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As U.K. banks tighten their lending standards, Gemini feels the pressure

From major banks blocking digital currency exchanges like Binance to states in the United States cracking down on BlockFi to the E.U. enacting rules prohibiting anonymous transfers of digital currency assets, the blows keep coming for a sector that has prided itself on breaking the law.

When Monzo, one of the U.K.’s top challenger banks, blocked transfers to Gemini at the beginning of August, the exchange owned by Tyler and Cameron Winklevoss felt the squeeze. Following that, several other British banks followed likewise. The action comes after a slew of U.K. institutions have blocked digital currency trades in recent months.

The regulatory net is closing in on Gemini.

The Winklevoss twins have always positioned themselves as rule-followers, and they’ve made an effort to do KYC checks on clients and stay away from the shadiest elements of the digital currency sector.

Even Gemini, though, will be caught in the net as authorities and financial institutions grapple with the 1.6 trillion-dollar digital currency market, which SEC head Gary Gensler recently referred to as the “Wild West.” As a result, banks and authorities have tarnished Gemini’s reputation as a legitimate, regulated crypto-asset firm, concluding that it is not safe for their customers.

Despite their best attempts to project a spotless image, the Winklevoss twins have continued to pass off BTC as Bitcoin. In addition, the duo has openly pushed BTC as Bitcoin and second-rate blockchains and tokens such as Ethereum as viable alternatives to the original Bitcoin protocol.

Who are Tyler and Cameron Winklevoss?

In popular culture, the Winklevoss twins are renowned for suing Facebook creator Mark Zuckerberg for allegedly stealing their concept for the social networking site. However, after learning about Bitcoin while on vacation in Ibiza in 2012, they obtained a $65 million-plus Facebook shares settlement and became significant BTC investors.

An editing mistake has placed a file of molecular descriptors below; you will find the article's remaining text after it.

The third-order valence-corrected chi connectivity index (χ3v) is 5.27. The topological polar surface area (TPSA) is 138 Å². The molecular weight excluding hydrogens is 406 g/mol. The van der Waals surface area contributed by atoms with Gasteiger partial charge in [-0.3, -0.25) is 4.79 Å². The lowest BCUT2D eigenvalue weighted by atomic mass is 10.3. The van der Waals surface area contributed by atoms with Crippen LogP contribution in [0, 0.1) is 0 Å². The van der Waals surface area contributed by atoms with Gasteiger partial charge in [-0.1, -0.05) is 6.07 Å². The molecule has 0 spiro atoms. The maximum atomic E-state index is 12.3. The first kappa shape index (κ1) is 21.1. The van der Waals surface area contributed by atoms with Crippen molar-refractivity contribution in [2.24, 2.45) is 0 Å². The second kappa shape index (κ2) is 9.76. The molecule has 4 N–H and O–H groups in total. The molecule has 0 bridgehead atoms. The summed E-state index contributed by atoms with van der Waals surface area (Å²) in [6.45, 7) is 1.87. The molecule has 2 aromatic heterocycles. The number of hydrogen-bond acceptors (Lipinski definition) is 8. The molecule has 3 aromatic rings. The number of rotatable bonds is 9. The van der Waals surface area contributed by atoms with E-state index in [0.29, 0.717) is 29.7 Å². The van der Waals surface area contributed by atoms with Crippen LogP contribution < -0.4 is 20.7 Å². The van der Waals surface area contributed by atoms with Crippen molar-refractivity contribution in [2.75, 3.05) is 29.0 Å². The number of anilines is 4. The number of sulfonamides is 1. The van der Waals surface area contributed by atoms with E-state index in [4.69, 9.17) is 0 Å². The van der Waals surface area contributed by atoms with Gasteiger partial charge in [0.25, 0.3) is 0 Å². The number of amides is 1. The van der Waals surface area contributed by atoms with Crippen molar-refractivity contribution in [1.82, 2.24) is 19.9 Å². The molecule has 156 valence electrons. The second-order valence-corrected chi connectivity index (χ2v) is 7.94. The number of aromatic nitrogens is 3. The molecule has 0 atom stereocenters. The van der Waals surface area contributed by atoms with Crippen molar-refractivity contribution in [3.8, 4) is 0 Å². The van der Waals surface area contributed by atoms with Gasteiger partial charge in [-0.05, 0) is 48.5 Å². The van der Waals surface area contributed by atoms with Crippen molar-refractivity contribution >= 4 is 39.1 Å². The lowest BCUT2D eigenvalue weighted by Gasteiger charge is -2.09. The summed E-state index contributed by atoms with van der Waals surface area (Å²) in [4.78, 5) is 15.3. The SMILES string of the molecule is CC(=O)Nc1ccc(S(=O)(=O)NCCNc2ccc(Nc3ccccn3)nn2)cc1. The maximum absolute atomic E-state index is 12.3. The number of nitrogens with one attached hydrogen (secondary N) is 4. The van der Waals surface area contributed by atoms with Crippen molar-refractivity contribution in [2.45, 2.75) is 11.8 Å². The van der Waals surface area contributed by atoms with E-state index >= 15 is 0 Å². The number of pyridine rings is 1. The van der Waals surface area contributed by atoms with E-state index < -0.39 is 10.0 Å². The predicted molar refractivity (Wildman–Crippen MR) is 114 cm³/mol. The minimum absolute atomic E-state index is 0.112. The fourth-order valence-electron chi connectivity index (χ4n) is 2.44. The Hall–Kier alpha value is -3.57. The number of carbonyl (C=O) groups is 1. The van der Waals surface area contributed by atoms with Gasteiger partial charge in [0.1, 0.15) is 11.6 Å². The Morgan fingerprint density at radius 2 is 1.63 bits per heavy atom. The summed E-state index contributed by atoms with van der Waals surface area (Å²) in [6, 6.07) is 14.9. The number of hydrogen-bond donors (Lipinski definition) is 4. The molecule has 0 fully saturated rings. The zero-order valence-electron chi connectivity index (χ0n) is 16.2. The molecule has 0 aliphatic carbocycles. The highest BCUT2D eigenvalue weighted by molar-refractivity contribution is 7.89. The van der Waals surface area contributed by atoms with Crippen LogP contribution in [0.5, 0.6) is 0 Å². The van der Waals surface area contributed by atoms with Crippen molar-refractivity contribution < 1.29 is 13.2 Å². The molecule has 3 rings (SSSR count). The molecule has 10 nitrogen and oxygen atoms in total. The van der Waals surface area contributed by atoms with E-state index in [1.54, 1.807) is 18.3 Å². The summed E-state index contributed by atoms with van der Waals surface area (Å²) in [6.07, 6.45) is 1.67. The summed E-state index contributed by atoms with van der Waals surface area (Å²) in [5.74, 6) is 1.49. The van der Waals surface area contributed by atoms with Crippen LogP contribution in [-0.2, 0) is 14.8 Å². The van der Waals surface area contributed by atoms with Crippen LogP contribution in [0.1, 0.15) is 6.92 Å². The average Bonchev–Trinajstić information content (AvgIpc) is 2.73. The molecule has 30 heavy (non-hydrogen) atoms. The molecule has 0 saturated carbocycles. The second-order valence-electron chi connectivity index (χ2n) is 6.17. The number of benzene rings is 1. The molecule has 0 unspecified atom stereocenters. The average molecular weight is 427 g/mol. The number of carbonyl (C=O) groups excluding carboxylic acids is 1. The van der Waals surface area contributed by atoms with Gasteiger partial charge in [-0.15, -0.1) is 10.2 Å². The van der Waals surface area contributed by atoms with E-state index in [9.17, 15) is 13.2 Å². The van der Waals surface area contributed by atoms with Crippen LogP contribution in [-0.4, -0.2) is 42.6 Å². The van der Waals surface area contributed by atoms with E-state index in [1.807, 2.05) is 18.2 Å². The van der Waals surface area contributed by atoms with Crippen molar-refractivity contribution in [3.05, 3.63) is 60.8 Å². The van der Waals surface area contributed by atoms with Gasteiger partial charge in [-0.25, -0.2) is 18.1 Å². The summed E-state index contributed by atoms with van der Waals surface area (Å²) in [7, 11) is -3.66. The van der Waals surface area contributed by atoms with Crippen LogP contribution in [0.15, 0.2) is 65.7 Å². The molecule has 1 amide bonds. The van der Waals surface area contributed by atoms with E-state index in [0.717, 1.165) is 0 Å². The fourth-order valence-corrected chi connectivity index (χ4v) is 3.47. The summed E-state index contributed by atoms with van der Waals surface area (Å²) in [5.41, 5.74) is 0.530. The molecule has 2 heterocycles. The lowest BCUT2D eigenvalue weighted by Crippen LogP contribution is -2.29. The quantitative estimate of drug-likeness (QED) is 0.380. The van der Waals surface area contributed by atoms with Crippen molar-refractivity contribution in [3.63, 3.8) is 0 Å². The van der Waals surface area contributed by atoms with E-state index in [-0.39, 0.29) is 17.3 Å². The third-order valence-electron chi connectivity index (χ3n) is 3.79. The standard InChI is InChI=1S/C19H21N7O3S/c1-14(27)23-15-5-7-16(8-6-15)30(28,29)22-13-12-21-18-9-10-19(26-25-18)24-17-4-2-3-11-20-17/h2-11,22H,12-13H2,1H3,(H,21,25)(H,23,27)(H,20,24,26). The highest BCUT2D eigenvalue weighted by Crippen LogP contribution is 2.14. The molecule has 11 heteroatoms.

Ben Mezrich’s book “Bitcoin Billionaires,” tells how the twins became billionaires through BTC speculation. They also founded the Gemini exchange and released the Gemini dollar, a stablecoin.

Despite early recognition that Bitcoin was electronic cash that would disrupt businesses worldwide, as recounted in Mezrich’s book, the twins chose to support the BTC system and embrace the digital gold/store of value story.

It’s unclear if they still have any BTC, BCH, or BSV tokens. They are, however, adamant about a BTC price of $500k by 2030. Thus it is clear which vision of Bitcoin they support.

Dr. Wright predicted this a long time ago.

Dr. Craig Wright foresaw these efforts against Gemini and other exchanges years ago. In his Theory of Bitcoin series with Ryan X. Charles, he went into the legal issues of the digital currency sector in-depth, explaining why Bitcoin, as it was intended, is lawful, but most other digital currencies run afoul of securities regulations.

We can expect that the suffering for exchanges and other firms who deal in and promote these so-called assets will only get worse based on the legal facts Dr. Wright has given. As new exchanges like Fabriik compete with the old guard, they’ll find it increasingly difficult to stay relevant in the new, regulated world that’s rapidly becoming a reality.

Will the Winklevoss twins make a change?

Gemini is one of the most well-known brands in the digital currency sector, but it is conspicuously absent from the COPA membership list. This organization has filed a lawsuit against Dr. Wright to prohibit him from exercising his intellectual property rights, namely the Bitcoin whitepaper.

Will the Gemini twins do a U-turn and accept BSV as Bitcoin? So far, the Gemini twins have avoided the hardline BTC maximalist cult, so there is yet hope for them. Keep an eye out for updates.

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